Filed Under:Carrier Innovations, Regulation/Legislation

Groups Hit Congress Pro And Con Over U.S. Insurance Office Reach

NU Online News Service, Dec.1, 4:15 p.m. EST

WASHINGTON--Four trade groups representing large insurers have sent a letter to the House Financial Services Committee opposing changes to legislation creating a Federal Insurance Office.

The letter from officials of the American Council of Life Insurers, the American Insurers Association, the Financial Services Roundtable and the Reinsurance Association of America was sent as the committee prepares to vote tomorrow on the bill, H.R. 2609, the Federal Insurance Office Act of 2009.

The provisions objected to severely limit the authority of the proposed office, which is to be located within the Treasury Department.

At the same time, officials of the four trade groups said that while concerned about the language, they still support creation of the office.

The changes putting limits on the new entity's authority were negotiated by Rep. Paul Kanjorski, D-Pa., chairman of the Capital Markets Subcommittee of the House FSC panel, in order to secure the support of the National Association of Insurance Commissioners for the bill.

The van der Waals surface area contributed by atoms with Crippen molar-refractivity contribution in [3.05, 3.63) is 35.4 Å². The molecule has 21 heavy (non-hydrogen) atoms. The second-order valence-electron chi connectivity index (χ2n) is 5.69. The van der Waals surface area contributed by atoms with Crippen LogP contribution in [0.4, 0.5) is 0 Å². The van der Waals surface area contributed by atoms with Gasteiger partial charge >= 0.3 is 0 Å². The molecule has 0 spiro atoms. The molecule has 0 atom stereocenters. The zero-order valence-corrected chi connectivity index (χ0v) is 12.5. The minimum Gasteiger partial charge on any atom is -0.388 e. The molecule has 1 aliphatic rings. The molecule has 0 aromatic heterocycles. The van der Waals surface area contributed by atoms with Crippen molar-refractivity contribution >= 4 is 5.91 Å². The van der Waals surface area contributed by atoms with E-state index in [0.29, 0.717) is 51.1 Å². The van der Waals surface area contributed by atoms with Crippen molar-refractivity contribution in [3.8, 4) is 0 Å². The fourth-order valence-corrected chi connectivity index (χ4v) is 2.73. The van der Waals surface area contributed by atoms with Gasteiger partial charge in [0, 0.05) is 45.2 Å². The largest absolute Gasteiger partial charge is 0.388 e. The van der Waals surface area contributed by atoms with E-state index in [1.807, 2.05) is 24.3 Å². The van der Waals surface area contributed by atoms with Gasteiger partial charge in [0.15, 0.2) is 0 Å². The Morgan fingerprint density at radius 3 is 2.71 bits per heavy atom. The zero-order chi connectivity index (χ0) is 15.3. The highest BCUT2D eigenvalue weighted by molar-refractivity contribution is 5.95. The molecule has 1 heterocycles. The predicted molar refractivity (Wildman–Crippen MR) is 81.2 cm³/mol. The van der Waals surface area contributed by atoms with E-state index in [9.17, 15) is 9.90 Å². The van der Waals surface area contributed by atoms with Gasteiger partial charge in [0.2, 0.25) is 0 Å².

Several other trade associations--including the Independent Insurance Agents and Brokers of America, the National Association of Mutual Insurance Companies, and the Property Casualty Insurers Association of America--participated in the talks that resulted in the changes and support the new language.

The compromise language would limit the Treasury Department's authority to preempt state insurance regulations even if the state rule conflicts with an international trade agreement.

It also contains a savings clause that prevents preemption of state insurance measures governing capital or solvency of an insurer even if no solvency-related regulatory gap is created.

Top NAIC officials sent a letter Nov. 17 obtained by the National Underwriter that indicates their organization will support creation of such an office if a manager's amendment sustaining the authority of state regulators on prudential matters is included in a final bill.

But in a letter to key members of the committee today, officials of the trade groups opposed the revised language negotiated by committee leaders with the NAIC.

The legislation proposed in October, the letter said, like the Treasury proposal from this past summer, "provided meaningful and effective international authority that was supported by appropriate and tempered preemption."

That authority "is substantially weakened by the anticipated amendment," the letter said. "Should the Committee pass the legislation in that form, it would represent a missed opportunity and force this question to be dealt with again by Congress in the immediate future."

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